To earn the designation of Full Steps, a Jefferson nickel must meet the following criteria:

United States 1943-S Jefferson Nickel

In this graphic, you see that the steps, located on the design between the stylobate, a flat pavement section on which rest the four front columns of the design, and the foundation block at the base of the steps. Factors such as die condition, striking pressure, and incidental contact with other coins, play a significant factor in whether a Jefferson nickel will earn the Full Steps designation.

Jefferson Nickel Design

Obverse:

A left-facing bust of Founding Father President Thomas Jefferson, including a colonial-era queue and strikingly similar in detail to the profile of Jean-Antoine Houdon’s 1789 bust, takes up the majority of the obverse. The top of Jefferson’s head almost touches the rim, and the barest of truncations is visible at the bottom where his left shoulder meets the edge of the coin. The motto IN GOD WE TRUST arcs clockwise along most of the length of the left side of the coin, starting from Jefferson’s chest and extending to his hairline. The inscriptions LIBERTY and the date 1943 run clockwise along the right side behind Jefferson. A small five-pointed star divides the two inscriptions.

Reverse:

The reverse features a front view of Monticello, Jefferson’s mansion near Charlottesville, Virginia. The polymath Jefferson designed the neoclassical building himself, based on architectural principles from the Italian Renaissance; the name “Monticello” comes from the Italian for “mound” or “little mountain”. The building loses much of its dimensionality in the flattened rendering, but the octagonal nature of the dome can still be interpreted, and better strikes reveal significant detail in the steps and portico.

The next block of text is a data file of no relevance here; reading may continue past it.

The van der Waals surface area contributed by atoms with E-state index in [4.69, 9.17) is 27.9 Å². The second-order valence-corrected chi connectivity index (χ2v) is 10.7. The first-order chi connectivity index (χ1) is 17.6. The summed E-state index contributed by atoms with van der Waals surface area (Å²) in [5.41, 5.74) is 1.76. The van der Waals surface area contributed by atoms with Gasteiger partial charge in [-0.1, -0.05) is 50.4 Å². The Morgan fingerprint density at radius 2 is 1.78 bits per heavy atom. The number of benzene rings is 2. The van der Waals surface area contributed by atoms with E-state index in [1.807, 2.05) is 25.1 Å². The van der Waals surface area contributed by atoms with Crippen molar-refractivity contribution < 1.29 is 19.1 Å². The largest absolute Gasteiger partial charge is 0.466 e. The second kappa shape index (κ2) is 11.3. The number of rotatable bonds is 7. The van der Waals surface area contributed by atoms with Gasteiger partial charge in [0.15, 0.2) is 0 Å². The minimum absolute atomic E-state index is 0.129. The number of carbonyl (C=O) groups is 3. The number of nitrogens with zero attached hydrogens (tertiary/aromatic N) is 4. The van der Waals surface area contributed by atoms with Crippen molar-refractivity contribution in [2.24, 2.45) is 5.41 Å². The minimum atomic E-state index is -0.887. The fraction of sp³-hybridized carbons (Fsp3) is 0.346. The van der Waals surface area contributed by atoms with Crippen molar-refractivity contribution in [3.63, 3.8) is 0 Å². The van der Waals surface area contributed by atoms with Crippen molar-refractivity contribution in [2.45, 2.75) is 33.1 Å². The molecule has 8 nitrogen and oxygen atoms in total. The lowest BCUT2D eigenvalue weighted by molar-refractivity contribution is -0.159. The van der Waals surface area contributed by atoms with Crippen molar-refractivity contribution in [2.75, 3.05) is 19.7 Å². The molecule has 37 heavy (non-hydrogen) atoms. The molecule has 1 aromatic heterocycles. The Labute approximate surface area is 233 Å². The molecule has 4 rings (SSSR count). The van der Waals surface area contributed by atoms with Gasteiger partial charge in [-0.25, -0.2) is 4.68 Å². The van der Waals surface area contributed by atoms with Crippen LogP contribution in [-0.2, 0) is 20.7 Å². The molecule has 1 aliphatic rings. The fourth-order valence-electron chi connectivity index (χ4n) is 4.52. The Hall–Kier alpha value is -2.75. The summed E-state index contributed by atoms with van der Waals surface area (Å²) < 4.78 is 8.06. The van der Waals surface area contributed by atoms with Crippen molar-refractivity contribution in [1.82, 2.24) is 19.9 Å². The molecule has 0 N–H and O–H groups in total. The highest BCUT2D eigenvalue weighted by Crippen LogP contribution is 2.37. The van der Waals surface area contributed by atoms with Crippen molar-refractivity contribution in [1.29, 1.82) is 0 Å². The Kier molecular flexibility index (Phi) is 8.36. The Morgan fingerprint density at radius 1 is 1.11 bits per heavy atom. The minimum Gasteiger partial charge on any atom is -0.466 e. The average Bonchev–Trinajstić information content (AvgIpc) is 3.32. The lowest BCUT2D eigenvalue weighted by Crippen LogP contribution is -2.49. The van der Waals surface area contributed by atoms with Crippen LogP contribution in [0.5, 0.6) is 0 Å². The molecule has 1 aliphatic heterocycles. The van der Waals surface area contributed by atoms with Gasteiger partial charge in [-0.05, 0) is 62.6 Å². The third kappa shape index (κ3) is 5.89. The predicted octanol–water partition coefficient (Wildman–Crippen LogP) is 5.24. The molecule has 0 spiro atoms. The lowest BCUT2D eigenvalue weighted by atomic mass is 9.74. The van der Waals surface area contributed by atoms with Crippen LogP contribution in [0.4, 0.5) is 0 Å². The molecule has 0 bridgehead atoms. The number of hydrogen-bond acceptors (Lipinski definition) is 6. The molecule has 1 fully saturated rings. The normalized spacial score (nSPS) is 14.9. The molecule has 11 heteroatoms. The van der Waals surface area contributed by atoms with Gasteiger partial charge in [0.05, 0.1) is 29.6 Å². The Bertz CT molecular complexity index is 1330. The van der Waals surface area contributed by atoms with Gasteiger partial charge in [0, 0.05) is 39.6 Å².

Atop the reverse is the motto E PLURIBUS UNUM (“Out of Many, One”). The name MONTICELLO–the placement of which on the coin was one of the Mint’s revisions forced upon the coin’s designer Felix Schlag–is found in a straight line immediately under the building; the positions and spacing of the other inscriptions had to be adjusted to make room for it. The denomination FIVE CENTS forms a gently curving line beneath that, and the inscription UNITED STATES OF AMERICA runs counterclockwise along the bottom edge of the coin. A large “S” mint mark appears above Monticello’s dome to identify war nickels struck from the copper-silver-manganese alloy.

Edge:

The edge of the 1943-S Jefferson nickel is plain.

Coin Specifications

Country:  United States
Year Of Issue:  1943
Denomination:  Five Cents
Mint Mark: S (San Francisco)
Mintage:  104,060,000
Alloy:  56% Copper, 35% Silver, 9% Manganese
Weight:  5.00 g
Diameter:  21.21 mm
OBV Designer  Felix Schlag
REV Designer  Felix Schlag
Quality:  Business Strike

 

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Sources

Miller, 2019 – http://www.journal.forces.gc.ca/vol20/no1/page31-eng.asp

Sudol, 2007 – https://republicofmining.com/2009/02/13/nickel-closest-thing-to-a-true-%E2%80%98war-metal%E2%80%99-by-stan-sudol